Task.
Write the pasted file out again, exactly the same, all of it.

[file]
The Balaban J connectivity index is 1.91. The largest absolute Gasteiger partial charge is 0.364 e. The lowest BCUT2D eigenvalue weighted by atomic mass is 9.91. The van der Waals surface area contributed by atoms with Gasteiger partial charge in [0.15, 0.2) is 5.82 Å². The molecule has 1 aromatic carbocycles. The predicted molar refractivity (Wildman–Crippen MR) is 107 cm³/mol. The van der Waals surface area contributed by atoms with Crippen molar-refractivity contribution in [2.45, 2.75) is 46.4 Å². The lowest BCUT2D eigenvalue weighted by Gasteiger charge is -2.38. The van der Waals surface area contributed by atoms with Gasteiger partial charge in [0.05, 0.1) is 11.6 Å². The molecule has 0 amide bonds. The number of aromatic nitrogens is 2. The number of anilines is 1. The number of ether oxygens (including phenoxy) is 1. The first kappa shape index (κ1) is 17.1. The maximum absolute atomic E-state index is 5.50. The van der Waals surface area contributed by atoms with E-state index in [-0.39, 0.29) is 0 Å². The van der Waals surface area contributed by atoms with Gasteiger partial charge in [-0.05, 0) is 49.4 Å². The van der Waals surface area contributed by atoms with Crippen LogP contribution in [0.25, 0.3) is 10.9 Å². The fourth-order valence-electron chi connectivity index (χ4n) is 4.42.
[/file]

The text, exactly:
The Balaban J connectivity index is 1.91. The largest absolute Gasteiger partial charge is 0.364 e. The lowest BCUT2D eigenvalue weighted by atomic mass is 9.91. The van der Waals surface area contributed by atoms with Gasteiger partial charge in [0.15, 0.2) is 5.82 Å². The molecule has 1 aromatic carbocycles. The predicted molar refractivity (Wildman–Crippen MR) is 107 cm³/mol. The van der Waals surface area contributed by atoms with Crippen molar-refractivity contribution in [2.45, 2.75) is 46.4 Å². The lowest BCUT2D eigenvalue weighted by Gasteiger charge is -2.38. The van der Waals surface area contributed by atoms with Gasteiger partial charge in [0.05, 0.1) is 11.6 Å². The molecule has 0 amide bonds. The number of aromatic nitrogens is 2. The number of anilines is 1. The number of ether oxygens (including phenoxy) is 1. The first kappa shape index (κ1) is 17.1. The maximum absolute atomic E-state index is 5.50. The van der Waals surface area contributed by atoms with E-state index in [-0.39, 0.29) is 0 Å². The van der Waals surface area contributed by atoms with Gasteiger partial charge in [-0.05, 0) is 49.4 Å². The van der Waals surface area contributed by atoms with Crippen LogP contribution in [0.25, 0.3) is 10.9 Å². The fourth-order valence-electron chi connectivity index (χ4n) is 4.42.